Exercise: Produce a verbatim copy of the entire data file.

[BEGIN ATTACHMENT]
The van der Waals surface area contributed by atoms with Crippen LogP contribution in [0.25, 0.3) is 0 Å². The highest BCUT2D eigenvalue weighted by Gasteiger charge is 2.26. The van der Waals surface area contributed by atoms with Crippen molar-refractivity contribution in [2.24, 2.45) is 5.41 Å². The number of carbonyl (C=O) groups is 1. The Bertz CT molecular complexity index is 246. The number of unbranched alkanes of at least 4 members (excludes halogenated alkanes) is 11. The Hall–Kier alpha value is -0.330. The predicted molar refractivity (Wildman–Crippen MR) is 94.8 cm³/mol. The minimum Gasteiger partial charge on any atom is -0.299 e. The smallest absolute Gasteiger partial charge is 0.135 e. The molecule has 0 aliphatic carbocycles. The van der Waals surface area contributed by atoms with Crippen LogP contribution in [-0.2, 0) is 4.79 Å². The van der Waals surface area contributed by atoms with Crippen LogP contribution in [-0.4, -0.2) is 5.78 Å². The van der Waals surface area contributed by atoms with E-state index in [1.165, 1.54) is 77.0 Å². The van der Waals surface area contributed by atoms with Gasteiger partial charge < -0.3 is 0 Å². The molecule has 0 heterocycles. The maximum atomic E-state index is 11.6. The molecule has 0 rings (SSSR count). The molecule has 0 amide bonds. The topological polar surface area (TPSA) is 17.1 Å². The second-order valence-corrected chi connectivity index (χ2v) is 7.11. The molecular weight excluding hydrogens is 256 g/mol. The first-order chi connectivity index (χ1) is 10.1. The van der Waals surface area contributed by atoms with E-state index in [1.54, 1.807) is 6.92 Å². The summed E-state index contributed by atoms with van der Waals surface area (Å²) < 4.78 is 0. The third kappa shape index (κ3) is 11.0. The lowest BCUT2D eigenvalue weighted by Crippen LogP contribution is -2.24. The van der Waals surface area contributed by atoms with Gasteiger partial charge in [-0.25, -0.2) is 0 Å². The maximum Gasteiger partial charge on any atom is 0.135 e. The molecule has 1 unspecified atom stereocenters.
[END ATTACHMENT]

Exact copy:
The van der Waals surface area contributed by atoms with Crippen LogP contribution in [0.25, 0.3) is 0 Å². The highest BCUT2D eigenvalue weighted by Gasteiger charge is 2.26. The van der Waals surface area contributed by atoms with Crippen molar-refractivity contribution in [2.24, 2.45) is 5.41 Å². The number of carbonyl (C=O) groups is 1. The Bertz CT molecular complexity index is 246. The number of unbranched alkanes of at least 4 members (excludes halogenated alkanes) is 11. The Hall–Kier alpha value is -0.330. The predicted molar refractivity (Wildman–Crippen MR) is 94.8 cm³/mol. The minimum Gasteiger partial charge on any atom is -0.299 e. The smallest absolute Gasteiger partial charge is 0.135 e. The molecule has 0 aliphatic carbocycles. The van der Waals surface area contributed by atoms with Crippen LogP contribution in [-0.2, 0) is 4.79 Å². The van der Waals surface area contributed by atoms with Crippen LogP contribution in [-0.4, -0.2) is 5.78 Å². The van der Waals surface area contributed by atoms with E-state index in [1.165, 1.54) is 77.0 Å². The van der Waals surface area contributed by atoms with Gasteiger partial charge < -0.3 is 0 Å². The molecule has 0 heterocycles. The maximum atomic E-state index is 11.6. The molecule has 0 rings (SSSR count). The molecule has 0 amide bonds. The topological polar surface area (TPSA) is 17.1 Å². The second-order valence-corrected chi connectivity index (χ2v) is 7.11. The molecular weight excluding hydrogens is 256 g/mol. The first-order chi connectivity index (χ1) is 10.1. The van der Waals surface area contributed by atoms with E-state index in [1.54, 1.807) is 6.92 Å². The summed E-state index contributed by atoms with van der Waals surface area (Å²) < 4.78 is 0. The third kappa shape index (κ3) is 11.0. The lowest BCUT2D eigenvalue weighted by Crippen LogP contribution is -2.24. The van der Waals surface area contributed by atoms with Gasteiger partial charge in [-0.25, -0.2) is 0 Å². The maximum Gasteiger partial charge on any atom is 0.135 e. The molecule has 1 unspecified atom stereocenters.